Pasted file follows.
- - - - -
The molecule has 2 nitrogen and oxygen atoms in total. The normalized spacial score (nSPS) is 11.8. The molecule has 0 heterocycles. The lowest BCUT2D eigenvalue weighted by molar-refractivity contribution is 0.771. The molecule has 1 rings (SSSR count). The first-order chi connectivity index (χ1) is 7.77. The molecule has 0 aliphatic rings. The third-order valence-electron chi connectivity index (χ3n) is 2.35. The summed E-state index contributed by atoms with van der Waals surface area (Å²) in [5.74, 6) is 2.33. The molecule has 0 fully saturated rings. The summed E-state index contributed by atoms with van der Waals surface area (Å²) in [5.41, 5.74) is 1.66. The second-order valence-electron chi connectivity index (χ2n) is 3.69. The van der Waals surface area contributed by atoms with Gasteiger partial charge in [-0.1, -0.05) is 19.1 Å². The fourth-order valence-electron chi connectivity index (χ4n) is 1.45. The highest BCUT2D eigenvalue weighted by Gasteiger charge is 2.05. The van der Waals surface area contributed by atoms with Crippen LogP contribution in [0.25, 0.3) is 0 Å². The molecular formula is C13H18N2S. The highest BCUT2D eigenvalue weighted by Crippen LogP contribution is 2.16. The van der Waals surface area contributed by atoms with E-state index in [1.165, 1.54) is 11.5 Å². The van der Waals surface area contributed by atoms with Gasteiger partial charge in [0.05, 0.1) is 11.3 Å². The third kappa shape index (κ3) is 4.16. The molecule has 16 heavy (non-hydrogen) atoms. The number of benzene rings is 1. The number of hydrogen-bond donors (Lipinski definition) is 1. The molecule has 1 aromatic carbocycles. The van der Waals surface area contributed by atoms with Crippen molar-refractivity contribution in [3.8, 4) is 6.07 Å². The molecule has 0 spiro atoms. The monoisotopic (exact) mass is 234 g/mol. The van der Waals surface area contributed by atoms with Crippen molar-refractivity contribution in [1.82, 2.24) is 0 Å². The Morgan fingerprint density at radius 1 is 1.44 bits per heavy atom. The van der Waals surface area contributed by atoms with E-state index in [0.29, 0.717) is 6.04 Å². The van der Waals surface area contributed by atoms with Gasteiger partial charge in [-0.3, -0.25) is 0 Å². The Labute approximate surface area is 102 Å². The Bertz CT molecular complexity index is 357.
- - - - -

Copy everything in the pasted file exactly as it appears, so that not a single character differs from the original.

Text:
The molecule has 2 nitrogen and oxygen atoms in total. The normalized spacial score (nSPS) is 11.8. The molecule has 0 heterocycles. The lowest BCUT2D eigenvalue weighted by molar-refractivity contribution is 0.771. The molecule has 1 rings (SSSR count). The first-order chi connectivity index (χ1) is 7.77. The molecule has 0 aliphatic rings. The third-order valence-electron chi connectivity index (χ3n) is 2.35. The summed E-state index contributed by atoms with van der Waals surface area (Å²) in [5.74, 6) is 2.33. The molecule has 0 fully saturated rings. The summed E-state index contributed by atoms with van der Waals surface area (Å²) in [5.41, 5.74) is 1.66. The second-order valence-electron chi connectivity index (χ2n) is 3.69. The van der Waals surface area contributed by atoms with Gasteiger partial charge in [-0.1, -0.05) is 19.1 Å². The fourth-order valence-electron chi connectivity index (χ4n) is 1.45. The highest BCUT2D eigenvalue weighted by Gasteiger charge is 2.05. The van der Waals surface area contributed by atoms with Crippen LogP contribution in [0.25, 0.3) is 0 Å². The molecular formula is C13H18N2S. The highest BCUT2D eigenvalue weighted by Crippen LogP contribution is 2.16. The van der Waals surface area contributed by atoms with E-state index in [1.165, 1.54) is 11.5 Å². The van der Waals surface area contributed by atoms with Gasteiger partial charge in [0.05, 0.1) is 11.3 Å². The third kappa shape index (κ3) is 4.16. The molecule has 16 heavy (non-hydrogen) atoms. The number of benzene rings is 1. The number of hydrogen-bond donors (Lipinski definition) is 1. The molecule has 1 aromatic carbocycles. The van der Waals surface area contributed by atoms with Crippen molar-refractivity contribution in [3.8, 4) is 6.07 Å². The molecule has 0 spiro atoms. The monoisotopic (exact) mass is 234 g/mol. The van der Waals surface area contributed by atoms with Crippen molar-refractivity contribution in [1.82, 2.24) is 0 Å². The Morgan fingerprint density at radius 1 is 1.44 bits per heavy atom. The van der Waals surface area contributed by atoms with E-state index in [0.29, 0.717) is 6.04 Å². The van der Waals surface area contributed by atoms with Gasteiger partial charge in [-0.3, -0.25) is 0 Å². The Labute approximate surface area is 102 Å². The Bertz CT molecular complexity index is 357.